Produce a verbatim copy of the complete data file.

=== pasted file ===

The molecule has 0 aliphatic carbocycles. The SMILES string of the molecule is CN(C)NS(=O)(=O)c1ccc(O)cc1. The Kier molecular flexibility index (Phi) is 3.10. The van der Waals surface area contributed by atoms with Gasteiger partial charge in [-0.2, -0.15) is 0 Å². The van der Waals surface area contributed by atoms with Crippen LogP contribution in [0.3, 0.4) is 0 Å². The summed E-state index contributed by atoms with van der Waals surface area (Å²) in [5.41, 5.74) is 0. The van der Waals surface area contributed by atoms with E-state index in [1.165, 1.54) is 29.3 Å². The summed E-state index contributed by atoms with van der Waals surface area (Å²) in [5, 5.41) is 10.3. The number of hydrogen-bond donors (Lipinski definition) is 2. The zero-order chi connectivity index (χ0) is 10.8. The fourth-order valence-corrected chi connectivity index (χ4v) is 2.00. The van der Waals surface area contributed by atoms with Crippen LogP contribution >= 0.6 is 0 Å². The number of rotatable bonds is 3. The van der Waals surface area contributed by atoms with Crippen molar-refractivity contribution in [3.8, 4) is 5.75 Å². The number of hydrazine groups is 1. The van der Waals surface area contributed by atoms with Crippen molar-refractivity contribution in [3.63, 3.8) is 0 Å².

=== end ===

The molecule has 0 aliphatic carbocycles. The SMILES string of the molecule is CN(C)NS(=O)(=O)c1ccc(O)cc1. The Kier molecular flexibility index (Phi) is 3.10. The van der Waals surface area contributed by atoms with Gasteiger partial charge in [-0.2, -0.15) is 0 Å². The van der Waals surface area contributed by atoms with Crippen LogP contribution in [0.3, 0.4) is 0 Å². The summed E-state index contributed by atoms with van der Waals surface area (Å²) in [5.41, 5.74) is 0. The van der Waals surface area contributed by atoms with E-state index in [1.165, 1.54) is 29.3 Å². The summed E-state index contributed by atoms with van der Waals surface area (Å²) in [5, 5.41) is 10.3. The number of hydrogen-bond donors (Lipinski definition) is 2. The zero-order chi connectivity index (χ0) is 10.8. The fourth-order valence-corrected chi connectivity index (χ4v) is 2.00. The van der Waals surface area contributed by atoms with Crippen LogP contribution >= 0.6 is 0 Å². The number of rotatable bonds is 3. The van der Waals surface area contributed by atoms with Crippen molar-refractivity contribution in [3.8, 4) is 5.75 Å². The number of hydrazine groups is 1. The van der Waals surface area contributed by atoms with Crippen molar-refractivity contribution in [3.63, 3.8) is 0 Å².